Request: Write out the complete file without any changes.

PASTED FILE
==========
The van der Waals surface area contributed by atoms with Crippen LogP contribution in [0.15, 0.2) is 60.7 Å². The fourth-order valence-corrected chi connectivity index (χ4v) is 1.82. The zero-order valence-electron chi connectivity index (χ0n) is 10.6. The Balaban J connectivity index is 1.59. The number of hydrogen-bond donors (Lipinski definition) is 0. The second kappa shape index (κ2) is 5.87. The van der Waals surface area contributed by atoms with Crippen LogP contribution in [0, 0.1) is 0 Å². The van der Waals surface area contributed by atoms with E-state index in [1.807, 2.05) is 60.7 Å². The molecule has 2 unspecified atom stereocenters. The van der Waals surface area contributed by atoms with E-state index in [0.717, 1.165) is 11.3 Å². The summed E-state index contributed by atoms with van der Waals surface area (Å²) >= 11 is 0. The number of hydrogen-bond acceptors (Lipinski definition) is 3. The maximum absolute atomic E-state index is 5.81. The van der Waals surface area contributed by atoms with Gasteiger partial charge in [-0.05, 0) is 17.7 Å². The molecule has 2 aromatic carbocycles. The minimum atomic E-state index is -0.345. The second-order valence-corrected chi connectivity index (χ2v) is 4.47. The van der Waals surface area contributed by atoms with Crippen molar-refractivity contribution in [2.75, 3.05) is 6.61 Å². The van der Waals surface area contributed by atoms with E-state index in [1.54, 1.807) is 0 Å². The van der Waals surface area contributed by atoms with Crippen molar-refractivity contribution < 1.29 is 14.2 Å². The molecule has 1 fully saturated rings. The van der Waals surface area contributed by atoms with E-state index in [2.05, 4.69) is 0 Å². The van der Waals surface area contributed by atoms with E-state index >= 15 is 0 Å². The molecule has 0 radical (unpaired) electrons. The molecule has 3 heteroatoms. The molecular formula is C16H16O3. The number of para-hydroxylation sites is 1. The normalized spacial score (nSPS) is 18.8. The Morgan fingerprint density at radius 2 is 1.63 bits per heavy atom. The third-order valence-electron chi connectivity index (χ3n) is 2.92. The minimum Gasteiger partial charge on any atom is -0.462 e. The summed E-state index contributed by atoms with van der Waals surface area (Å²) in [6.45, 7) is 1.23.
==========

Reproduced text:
The van der Waals surface area contributed by atoms with Crippen LogP contribution in [0.15, 0.2) is 60.7 Å². The fourth-order valence-corrected chi connectivity index (χ4v) is 1.82. The zero-order valence-electron chi connectivity index (χ0n) is 10.6. The Balaban J connectivity index is 1.59. The number of hydrogen-bond donors (Lipinski definition) is 0. The second kappa shape index (κ2) is 5.87. The van der Waals surface area contributed by atoms with Crippen LogP contribution in [0, 0.1) is 0 Å². The van der Waals surface area contributed by atoms with E-state index in [1.807, 2.05) is 60.7 Å². The molecule has 2 unspecified atom stereocenters. The van der Waals surface area contributed by atoms with E-state index in [0.717, 1.165) is 11.3 Å². The summed E-state index contributed by atoms with van der Waals surface area (Å²) >= 11 is 0. The number of hydrogen-bond acceptors (Lipinski definition) is 3. The maximum absolute atomic E-state index is 5.81. The van der Waals surface area contributed by atoms with Gasteiger partial charge in [-0.05, 0) is 17.7 Å². The molecule has 2 aromatic carbocycles. The minimum atomic E-state index is -0.345. The second-order valence-corrected chi connectivity index (χ2v) is 4.47. The van der Waals surface area contributed by atoms with Crippen molar-refractivity contribution in [2.75, 3.05) is 6.61 Å². The van der Waals surface area contributed by atoms with E-state index in [1.54, 1.807) is 0 Å². The van der Waals surface area contributed by atoms with Crippen molar-refractivity contribution < 1.29 is 14.2 Å². The molecule has 1 fully saturated rings. The van der Waals surface area contributed by atoms with E-state index in [2.05, 4.69) is 0 Å². The van der Waals surface area contributed by atoms with E-state index >= 15 is 0 Å². The molecule has 0 radical (unpaired) electrons. The molecule has 3 heteroatoms. The molecular formula is C16H16O3. The number of para-hydroxylation sites is 1. The normalized spacial score (nSPS) is 18.8. The Morgan fingerprint density at radius 2 is 1.63 bits per heavy atom. The third-order valence-electron chi connectivity index (χ3n) is 2.92. The minimum Gasteiger partial charge on any atom is -0.462 e. The summed E-state index contributed by atoms with van der Waals surface area (Å²) in [6.45, 7) is 1.23.